Farm Ireland

Monday 20 November 2017

ICSA flag changes to decision making process

Martin Ryan

Radical proposals for changes to decision making and administration within the committee structure of the ICSA have been tabled by the organisation's national executive.

The need for measures to restrict the influence of "strong personalities" dominating internal discussions on policy issues and the enforcement of "collective responsibility" was stressed in the presentation to the group's national executive by the ICSA chief executive, Eddie Punch.

A copy of the presentation, which has been seen by the Farming Independent, outlined the necessity for a "dispute resolution process" to be put in place as a means of resolving difficulties between commodity committees, especially in reference to beef/sucklers.

It is also proposed that the group clearly defines the role of individual committees and how they interact with the national executive when it comes to decision making on overall policy.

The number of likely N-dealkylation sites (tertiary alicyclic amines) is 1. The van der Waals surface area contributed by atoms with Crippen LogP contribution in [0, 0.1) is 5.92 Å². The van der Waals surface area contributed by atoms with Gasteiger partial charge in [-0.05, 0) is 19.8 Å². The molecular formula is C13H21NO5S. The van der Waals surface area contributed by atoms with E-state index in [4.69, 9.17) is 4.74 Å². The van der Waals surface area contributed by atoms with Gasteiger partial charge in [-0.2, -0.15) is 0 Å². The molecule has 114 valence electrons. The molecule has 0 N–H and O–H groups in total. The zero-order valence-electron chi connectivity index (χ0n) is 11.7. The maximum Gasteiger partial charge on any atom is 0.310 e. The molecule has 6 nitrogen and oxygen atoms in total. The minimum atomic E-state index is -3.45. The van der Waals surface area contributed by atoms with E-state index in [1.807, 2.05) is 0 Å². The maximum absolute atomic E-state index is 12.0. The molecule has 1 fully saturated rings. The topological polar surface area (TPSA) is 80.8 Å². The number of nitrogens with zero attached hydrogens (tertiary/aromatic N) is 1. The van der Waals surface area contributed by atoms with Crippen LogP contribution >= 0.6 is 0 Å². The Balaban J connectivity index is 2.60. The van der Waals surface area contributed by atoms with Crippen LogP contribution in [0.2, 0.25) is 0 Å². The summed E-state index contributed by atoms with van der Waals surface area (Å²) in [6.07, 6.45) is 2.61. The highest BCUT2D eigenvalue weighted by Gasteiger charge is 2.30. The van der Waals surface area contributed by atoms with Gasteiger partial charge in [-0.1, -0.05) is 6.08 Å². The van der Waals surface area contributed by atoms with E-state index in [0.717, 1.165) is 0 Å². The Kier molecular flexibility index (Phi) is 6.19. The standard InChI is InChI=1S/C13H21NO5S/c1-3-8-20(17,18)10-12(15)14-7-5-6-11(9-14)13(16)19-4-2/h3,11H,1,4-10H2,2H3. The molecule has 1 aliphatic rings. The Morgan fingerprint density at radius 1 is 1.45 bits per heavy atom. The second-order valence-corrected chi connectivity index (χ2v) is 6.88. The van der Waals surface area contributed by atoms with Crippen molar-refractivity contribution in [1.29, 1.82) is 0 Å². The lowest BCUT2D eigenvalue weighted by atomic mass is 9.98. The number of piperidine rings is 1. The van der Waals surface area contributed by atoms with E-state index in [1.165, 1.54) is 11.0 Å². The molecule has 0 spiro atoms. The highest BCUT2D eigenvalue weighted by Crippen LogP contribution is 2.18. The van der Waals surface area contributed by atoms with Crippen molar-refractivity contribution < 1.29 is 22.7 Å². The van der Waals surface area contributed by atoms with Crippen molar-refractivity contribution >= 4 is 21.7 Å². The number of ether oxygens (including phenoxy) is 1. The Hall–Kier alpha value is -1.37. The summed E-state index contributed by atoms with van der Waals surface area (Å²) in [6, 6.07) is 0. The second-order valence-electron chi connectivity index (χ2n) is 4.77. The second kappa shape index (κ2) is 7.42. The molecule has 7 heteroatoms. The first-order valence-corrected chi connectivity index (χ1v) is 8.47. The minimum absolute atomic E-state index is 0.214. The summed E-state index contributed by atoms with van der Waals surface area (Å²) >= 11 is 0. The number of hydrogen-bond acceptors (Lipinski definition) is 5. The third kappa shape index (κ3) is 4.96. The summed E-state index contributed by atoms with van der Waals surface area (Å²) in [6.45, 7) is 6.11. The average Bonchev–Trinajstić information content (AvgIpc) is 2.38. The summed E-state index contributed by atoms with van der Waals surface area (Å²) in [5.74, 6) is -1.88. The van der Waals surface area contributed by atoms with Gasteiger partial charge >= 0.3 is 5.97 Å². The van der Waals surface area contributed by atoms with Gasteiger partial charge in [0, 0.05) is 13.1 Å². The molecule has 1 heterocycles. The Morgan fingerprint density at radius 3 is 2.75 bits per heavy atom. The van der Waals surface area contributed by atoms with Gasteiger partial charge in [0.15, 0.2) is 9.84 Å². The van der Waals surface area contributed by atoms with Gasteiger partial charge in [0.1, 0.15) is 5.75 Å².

The raft of proposals are being interpreted as a reaction by the association to opposition from some members of the organisation's beef committee to the ICSA's support for the controversial quality payment system (QPS) for cattle.

The document sets out as a key objective agreement on the relationship between the commodity committee, the policy committee and the national executive.

It also suggests that the role of the counties in putting forward issues for debate would be more clearly laid out and provide a guideline on "who can propose a motion" within the ICSA structure.

Also Read

The presentation also raised the issue of so called 'me fein' decision making and questioned whether a simple 51-49pc split was a satisfactory basis on which to decide critical policy matters.


The presentation paper also asked whether the organisation should put in place a "qualified or super-majority" requirement to ensure that only well-supported motions get out the door of the farm group's various committees.

Another alternative floated was the possible removal of decision making from the committee structure entirely, particularly for multi-sectoral issues.

In finding solutions to problems within the ICSA,the proposals have questioned if there should be "an institutionalised bi-lateral dispute resolution process on contentious issues".

A reassessment of the commodity committee structure was also referred to in the paper.

Irish Independent